“Greening the Grid” in California

The California Independent System Operator Corporation (California ISO) Board of Governors last week approved making changes to its federal tariff that spell out how a new financing tool will work to remove barriers for renewable power trying to access the power grid.

If approved formally by the Federal Energy Regulatory Commission (FERC), the new financing mechanism will make it feasible for smaller renewable power developers to hook up to the transmission system and gain entry into the competitive market for energy.

While “location-constrained” renewable resources can help California meet its Renewable Portfolio Standard, their development is often hampered by a lack of adequate transmission capacity. It can be difficult to find financing for transmission projects to reach generation that has not been built yet—hence the chicken or egg dilemma. Which should come first, generation or the transmission capacity needed to get the power to the grid?

Under the process approved last week, the appropriate Participating Transmission Owner (PTO) would build the “trunk lines” out to the renewable-rich areas, initially recovering its costs through the FERC-approved Transmission Revenue Requirement (TRR). As individual generation projects are built and connected to the grid, each generator would pay its pro-rata share of the annual TRR payments.

This financing arrangement would continue until the entire capacity of the project is subscribed at which time the remaining revenue requirement for the end-state transmission facility is completely supported by the project developers.

Currently, new power plant owners are responsible for the upfront cost of building transmission trunk lines to the grid and the costs can be prohibitive for smaller renewable power developers.

“This plan removes a major obstacle blocking the development of renewable resources,” said ISO President and CEO Yakout Mansour. “This new hybrid financing method is a creative way to help alternative energy suppliers connect to the grid. It is all a part of leveling the playing field for green power generators and guaranteeing their non-discriminatory grid access. They still pay their fair share, but the costs are spread and appropriately based on when the green power comes on line.”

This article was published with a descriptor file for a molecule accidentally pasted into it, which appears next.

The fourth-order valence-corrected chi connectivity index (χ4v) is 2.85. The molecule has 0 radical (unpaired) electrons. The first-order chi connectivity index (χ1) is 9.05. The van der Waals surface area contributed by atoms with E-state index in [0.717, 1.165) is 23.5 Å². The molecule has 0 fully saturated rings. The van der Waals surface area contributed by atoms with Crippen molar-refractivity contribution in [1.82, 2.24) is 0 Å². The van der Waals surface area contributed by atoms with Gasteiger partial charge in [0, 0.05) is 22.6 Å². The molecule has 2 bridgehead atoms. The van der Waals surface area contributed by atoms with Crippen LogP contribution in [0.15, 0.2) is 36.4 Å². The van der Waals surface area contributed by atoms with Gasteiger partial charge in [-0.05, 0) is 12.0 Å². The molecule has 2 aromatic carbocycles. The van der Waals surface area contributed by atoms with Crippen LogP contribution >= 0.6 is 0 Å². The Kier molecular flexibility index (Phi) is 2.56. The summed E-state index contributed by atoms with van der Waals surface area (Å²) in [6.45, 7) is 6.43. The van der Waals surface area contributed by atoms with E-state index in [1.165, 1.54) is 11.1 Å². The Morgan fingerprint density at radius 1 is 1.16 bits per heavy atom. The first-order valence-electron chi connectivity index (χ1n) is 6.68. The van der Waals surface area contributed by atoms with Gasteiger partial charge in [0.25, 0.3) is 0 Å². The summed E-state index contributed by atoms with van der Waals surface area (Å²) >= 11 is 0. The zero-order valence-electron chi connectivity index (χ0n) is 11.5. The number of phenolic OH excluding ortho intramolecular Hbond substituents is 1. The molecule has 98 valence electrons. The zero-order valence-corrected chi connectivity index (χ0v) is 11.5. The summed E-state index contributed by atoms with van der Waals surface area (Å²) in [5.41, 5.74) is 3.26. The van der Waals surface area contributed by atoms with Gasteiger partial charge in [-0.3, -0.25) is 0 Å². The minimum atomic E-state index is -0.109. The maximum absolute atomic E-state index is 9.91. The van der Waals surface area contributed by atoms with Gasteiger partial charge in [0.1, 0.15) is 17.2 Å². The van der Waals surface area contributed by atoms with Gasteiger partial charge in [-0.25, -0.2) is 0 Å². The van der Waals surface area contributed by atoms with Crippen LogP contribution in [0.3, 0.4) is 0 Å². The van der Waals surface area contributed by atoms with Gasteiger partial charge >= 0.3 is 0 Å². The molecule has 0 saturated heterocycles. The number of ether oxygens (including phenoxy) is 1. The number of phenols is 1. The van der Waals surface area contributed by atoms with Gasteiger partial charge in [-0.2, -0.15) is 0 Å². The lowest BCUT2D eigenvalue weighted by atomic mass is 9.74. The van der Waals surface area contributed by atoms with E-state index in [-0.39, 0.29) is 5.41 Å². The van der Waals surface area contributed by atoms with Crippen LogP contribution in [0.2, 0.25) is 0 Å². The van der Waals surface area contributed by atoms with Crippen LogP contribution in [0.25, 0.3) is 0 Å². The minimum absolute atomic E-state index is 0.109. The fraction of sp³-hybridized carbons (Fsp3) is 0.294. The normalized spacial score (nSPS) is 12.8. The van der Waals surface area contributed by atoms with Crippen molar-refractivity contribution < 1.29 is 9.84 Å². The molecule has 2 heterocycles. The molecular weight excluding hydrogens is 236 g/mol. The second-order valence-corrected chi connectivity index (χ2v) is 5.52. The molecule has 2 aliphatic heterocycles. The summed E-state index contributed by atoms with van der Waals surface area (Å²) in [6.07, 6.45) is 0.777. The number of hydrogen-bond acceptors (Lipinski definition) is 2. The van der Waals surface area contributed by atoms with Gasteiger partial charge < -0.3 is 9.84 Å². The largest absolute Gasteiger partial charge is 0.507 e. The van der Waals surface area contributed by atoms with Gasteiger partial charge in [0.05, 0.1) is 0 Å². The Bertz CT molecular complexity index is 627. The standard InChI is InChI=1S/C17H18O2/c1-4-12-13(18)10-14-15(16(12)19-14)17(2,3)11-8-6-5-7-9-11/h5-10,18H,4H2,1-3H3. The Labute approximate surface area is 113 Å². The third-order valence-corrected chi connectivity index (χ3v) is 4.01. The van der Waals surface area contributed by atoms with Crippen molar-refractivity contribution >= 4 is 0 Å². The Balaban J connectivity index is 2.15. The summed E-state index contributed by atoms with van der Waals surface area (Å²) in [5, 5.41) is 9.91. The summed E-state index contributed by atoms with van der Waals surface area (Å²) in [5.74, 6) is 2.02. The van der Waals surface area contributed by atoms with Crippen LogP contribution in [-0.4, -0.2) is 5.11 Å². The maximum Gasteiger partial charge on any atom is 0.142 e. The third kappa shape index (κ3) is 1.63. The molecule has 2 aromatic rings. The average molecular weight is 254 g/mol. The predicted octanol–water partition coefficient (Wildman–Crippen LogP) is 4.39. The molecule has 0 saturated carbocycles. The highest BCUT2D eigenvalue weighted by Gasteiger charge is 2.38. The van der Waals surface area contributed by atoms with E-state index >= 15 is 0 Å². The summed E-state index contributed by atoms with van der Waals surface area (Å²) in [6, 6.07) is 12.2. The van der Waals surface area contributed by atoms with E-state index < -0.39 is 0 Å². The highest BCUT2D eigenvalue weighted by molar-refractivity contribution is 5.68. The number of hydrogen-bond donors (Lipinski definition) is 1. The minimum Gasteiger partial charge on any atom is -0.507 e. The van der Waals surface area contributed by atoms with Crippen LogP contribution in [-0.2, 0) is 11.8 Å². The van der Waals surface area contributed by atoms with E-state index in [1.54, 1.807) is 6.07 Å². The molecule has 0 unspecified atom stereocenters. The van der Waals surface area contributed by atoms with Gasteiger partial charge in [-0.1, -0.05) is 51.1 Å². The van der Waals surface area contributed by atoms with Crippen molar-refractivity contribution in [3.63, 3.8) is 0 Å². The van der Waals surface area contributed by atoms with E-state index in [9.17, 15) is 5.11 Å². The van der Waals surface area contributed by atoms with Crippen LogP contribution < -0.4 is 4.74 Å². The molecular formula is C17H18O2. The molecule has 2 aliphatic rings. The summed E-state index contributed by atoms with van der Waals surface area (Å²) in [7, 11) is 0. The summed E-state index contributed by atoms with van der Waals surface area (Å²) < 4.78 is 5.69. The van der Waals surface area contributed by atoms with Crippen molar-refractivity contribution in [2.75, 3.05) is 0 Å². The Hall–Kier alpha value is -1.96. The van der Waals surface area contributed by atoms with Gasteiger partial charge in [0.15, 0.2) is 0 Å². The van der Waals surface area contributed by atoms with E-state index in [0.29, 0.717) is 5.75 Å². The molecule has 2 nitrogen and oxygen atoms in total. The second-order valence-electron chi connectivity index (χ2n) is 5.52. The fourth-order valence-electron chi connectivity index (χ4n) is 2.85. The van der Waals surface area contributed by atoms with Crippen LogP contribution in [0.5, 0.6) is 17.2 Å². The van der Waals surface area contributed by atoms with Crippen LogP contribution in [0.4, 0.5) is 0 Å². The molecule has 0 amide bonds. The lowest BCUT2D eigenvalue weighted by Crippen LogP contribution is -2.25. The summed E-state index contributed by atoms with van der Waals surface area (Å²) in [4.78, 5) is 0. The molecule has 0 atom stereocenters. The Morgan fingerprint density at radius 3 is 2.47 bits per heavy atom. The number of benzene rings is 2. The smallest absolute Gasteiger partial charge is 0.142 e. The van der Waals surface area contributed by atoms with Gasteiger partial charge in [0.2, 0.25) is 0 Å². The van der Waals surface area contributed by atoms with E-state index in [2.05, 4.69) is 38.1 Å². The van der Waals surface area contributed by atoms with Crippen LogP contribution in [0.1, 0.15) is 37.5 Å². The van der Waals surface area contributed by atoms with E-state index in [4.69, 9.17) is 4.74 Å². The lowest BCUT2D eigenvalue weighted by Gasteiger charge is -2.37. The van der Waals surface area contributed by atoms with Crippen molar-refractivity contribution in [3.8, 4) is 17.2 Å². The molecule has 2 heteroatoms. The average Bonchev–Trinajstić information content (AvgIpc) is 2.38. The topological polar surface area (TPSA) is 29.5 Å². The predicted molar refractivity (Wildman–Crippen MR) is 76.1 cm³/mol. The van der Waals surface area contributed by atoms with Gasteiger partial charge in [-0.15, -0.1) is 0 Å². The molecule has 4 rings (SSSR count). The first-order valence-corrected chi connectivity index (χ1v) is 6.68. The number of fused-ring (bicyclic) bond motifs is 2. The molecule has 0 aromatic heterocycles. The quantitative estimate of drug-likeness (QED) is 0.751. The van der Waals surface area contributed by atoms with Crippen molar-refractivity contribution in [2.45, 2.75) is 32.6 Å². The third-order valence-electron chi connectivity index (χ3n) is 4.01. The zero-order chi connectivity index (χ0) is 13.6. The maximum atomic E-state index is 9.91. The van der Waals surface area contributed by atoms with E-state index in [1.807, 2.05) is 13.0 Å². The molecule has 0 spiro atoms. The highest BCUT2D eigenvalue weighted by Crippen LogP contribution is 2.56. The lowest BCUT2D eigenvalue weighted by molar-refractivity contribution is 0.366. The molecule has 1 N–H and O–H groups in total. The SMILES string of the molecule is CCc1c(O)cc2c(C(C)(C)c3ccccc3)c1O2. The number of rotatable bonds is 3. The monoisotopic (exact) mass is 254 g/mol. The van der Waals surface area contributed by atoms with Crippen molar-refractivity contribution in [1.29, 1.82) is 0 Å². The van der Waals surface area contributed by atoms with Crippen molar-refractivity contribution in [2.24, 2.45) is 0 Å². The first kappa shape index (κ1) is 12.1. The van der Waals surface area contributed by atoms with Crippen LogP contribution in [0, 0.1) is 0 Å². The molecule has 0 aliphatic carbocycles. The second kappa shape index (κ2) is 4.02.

“This is exactly the type of creative solution California is known for,” said ISO Board of Governor’s Chair Mason Willrich. “FERC approval of this plan will give California a way to add the infrastructure we need to get more green power to the grid. Our tariff proposal is already receiving national attention and may very well be replicated in other areas.”

Early this year, the California ISO asked FERC for a Declaratory Order, seeking FERC’s approval-in-concept and additional guidance regarding this issue. In April 2007, FERC granted the Declaratory Order and called for the California ISO to conduct an extensive stakeholder process to gain their input. The results of that process are incorporated into the plan the ISO Board approved yesterday and in the final tariff language that will be filed with FERC by the end of this month.

The California ISO is a not-for-profit public benefit corporation charged with managing the flow of electricity along California’s open-market wholesale power grid. The mission of the California ISO is to safeguard the reliable delivery of electricity, and ensure equal access to 25,000 circuit miles of “electron highway.”

As the impartial operator of the wholesale power grid in the state, the California ISO conducts a small portion of the bulk power markets. These markets are used to allocate space on the transmission lines, maintain operating reserves and match supply with demand in real time.

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